Long-time staffers, and former colleagues at Peace Arch News and other Black Press publications, were saddened to learn of the passing of Jim Chmelyk on Jan. 2.
Until he retired in 2018, Jim had been with the paper for some four decades, primarily as production foreman – combining capable, solid professionalism with a likable nature in a way that kept the wheels turning smoothly week after week; making a significant if often unsung contribution to an award-winning product.
So hale and hearty had he always appeared, it was a shock for many to learn that he had succumbed to cancer, at Langley Hospice, at the age of only 68.
He is survived by Yolanda – his wife of 48 years and a fellow Black Press veteran – their two sons and a daughter, and numerous grandchildren, as well as a brother and a sister and other relations and extended family.
A genial, good-natured bear of a man, the overwhelming impression he left with his colleagues was one of good humour, particularly at company events that went a long way to help build the PAN team.
“Jim was the best first boss a guy could ask for and a mentor in every sense of the word,” Matt Blair, former PAN graphic designer, and current publisher of the North Shore News, said in a Facebook post.
“He was a great guy to work for,” former PAN graphic designer Kerry Farrell told me. “He was always very fair to me.”
Many past colleagues also posted tributes on Facebook posts, including former PAN sales reps Suzanne Mihaly and Jolene Bose (who described him as “a gem”) and former PAN reporters Andrea Johnson and Melissa Smalley (who called him “truly one of a kind”).
Somehow losing Jim was all the more keenly felt coming, as it did, so shortly after the holidays. For many of us at PAN (including myself in pre-vegetarian days) it didn’t seem like Christmas until Jim appeared, plate in hand, to offer slices of authentic kolbassa as a seasonal treat. And who better to don the red suit and false beard to play Santa in the days of annual in-office Christmas parties?
A few long-serving PAN staffers might also recall Jim’s uncharacteristically muscular appearance in the infamous ‘Boys of Peace Arch News’ calendar distributed to staffers as a fundraiser one Christmas – a triumph of paste-up skills in an era long before Photoshop.
Generally easy-going and unruffled, Jim always managed to take everything in stride – possibly because, as co-workers learned late in his tenure, he had apparently adopted a deliberate policy of moving up production deadlines ahead of the time the paper was actually expected at the presses.
No doubt he had learned early on in his career the chronic capacity of advertising reps and fussy journalists to tinker with ads and stories until the last minute.
He could sometimes be grumpy on deadline, particularly in the pre-virtual days when pages were physically put together from heavy paper print-outs of ads, pictures, story copy and headlines; cut out laboriously with X-acto knives and hot-waxed to adhere to the page flats on the sloping benches of the production department.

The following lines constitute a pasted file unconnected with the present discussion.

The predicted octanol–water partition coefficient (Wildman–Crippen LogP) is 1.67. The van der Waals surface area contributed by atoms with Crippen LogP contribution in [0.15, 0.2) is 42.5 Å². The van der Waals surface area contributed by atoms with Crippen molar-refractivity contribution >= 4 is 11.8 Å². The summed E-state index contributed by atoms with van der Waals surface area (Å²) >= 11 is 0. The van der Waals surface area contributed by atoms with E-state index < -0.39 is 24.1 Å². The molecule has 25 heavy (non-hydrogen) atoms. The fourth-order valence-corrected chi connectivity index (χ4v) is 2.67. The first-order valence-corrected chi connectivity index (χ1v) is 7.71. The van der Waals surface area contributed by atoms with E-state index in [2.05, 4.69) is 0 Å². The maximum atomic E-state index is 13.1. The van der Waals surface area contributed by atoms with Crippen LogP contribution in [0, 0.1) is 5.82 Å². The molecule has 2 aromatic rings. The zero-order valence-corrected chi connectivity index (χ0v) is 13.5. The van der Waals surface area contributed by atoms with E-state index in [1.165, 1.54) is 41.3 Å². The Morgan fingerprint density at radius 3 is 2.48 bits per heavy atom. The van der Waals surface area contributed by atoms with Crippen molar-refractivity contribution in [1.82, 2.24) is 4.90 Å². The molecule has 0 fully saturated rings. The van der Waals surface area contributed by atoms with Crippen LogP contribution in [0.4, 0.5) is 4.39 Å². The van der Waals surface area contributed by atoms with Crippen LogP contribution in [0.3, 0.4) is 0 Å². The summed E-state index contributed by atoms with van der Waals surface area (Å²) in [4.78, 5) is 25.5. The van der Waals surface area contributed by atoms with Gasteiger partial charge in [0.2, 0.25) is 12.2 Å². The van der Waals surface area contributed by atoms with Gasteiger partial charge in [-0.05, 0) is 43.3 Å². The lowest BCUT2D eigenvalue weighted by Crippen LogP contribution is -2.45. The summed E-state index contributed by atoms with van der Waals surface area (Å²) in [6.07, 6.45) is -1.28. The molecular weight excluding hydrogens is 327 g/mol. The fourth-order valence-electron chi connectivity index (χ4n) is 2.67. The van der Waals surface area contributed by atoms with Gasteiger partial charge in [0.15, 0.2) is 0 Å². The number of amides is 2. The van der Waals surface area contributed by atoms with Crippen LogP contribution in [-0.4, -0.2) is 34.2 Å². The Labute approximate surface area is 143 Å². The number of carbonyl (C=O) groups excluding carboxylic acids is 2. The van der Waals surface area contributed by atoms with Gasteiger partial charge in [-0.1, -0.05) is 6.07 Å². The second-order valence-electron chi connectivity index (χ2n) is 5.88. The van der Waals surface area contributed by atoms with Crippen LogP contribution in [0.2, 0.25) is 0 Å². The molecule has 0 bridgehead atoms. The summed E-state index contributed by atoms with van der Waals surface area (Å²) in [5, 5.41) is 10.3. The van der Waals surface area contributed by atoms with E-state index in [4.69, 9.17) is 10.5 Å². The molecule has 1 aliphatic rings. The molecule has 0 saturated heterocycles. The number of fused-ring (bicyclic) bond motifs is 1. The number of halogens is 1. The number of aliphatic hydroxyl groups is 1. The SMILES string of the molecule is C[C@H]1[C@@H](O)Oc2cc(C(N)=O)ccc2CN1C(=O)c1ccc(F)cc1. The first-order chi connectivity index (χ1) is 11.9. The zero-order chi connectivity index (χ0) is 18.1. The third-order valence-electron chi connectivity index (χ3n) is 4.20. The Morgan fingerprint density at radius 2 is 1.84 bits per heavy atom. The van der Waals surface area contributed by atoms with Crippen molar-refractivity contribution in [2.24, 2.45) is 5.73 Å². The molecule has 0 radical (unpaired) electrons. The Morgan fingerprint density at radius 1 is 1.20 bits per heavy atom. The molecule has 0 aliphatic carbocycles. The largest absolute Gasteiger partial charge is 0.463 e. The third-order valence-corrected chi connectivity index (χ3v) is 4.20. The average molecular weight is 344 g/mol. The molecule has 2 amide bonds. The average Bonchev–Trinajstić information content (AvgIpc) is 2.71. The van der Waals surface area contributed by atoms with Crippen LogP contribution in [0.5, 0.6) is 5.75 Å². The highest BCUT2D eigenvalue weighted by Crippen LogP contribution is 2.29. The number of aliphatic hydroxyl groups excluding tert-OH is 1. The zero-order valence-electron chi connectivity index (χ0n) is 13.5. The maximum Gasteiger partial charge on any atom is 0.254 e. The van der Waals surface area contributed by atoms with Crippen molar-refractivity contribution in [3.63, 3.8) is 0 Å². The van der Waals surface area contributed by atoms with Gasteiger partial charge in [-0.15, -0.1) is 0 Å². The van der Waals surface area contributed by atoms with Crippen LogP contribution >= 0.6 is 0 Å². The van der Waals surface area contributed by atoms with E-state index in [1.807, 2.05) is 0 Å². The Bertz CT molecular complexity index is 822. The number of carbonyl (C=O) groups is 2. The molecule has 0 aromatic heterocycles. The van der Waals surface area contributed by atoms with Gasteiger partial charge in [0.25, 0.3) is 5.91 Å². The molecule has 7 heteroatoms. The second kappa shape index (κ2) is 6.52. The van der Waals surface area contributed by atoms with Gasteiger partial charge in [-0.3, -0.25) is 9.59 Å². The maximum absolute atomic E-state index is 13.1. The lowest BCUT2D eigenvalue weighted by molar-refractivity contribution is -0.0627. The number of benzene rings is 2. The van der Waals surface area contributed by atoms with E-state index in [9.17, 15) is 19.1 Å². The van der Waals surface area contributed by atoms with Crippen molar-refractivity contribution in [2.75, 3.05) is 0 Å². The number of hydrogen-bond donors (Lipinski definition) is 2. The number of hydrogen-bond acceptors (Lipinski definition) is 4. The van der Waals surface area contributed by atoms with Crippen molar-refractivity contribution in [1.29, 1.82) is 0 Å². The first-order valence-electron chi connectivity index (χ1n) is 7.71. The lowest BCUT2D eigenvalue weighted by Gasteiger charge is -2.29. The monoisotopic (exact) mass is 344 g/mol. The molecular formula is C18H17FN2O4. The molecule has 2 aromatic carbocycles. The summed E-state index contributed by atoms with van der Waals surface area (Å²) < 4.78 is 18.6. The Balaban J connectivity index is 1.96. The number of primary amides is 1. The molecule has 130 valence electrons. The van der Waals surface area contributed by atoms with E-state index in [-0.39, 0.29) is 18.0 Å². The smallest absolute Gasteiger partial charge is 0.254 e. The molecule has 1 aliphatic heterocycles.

But nobody can recall Jim losing his composure as he moved at an even pace among the benches, methodically wielding his X-acto as he placed ads and followed the pale blue marker trims to stories that had exceeded the allotted space and needed to be cut “on the page.”
“Anyone who has ever worked in a newsroom knows the kind of high intensity at which things can run, especially on deadline, Smalley remembered. “Jim’s running commentary… would always ease the tension and make everyone laugh.”
“He was always patient with the newsroom on deadline as we completed the final few pages,” former sports reporter Johnson recalled.
What people recall most, however is his smile, his sense of humour, and his ability to engage people in conversation on an impressively wide range of topics.
His obituary mentions that in his later years he had a passion for gardening that he shared with his grandchildren. Not many of us saw that, but we were all aware of his passion for his beloved motorcycle.
His ritual donning of protective coat and helmet was a signal the workday had ended, and I can still recall the far-off look he got in his eye when he talked about road trips across B.C. and the Yukon and informal gatherings of bikers in the U.S. – and the camaraderie they shared.
At one point in the early ’90s, Jim made the mistake of revealing to the newsroom his expertise in using the X-Acto to cut around the outline of the subject of a photo – ‘zeke-ing’ he called it – to remove extraneous background. It was fun for a while, as competing section fronts were overrun with a plethora of arty feature layouts, pictures intruding willy-nilly into and around headlines – until Jim, laden down with increasingly wheedling requests, put a stop to it.
And his secret deadline policy seemed to keep things running smoothly for decades – except for those times it didn’t.
Colleague Nick Greenizan still recalls a day an extension had to be sought for a late-breaking story.
“Since he was always the one to begrudgingly call the press, he did,” he remembered.
“The person at the press asked him why we needed an extra hour and he said, growly and through gritted teeth, ‘they found more news.’
“It’s one of my favourite memories from my time here.”
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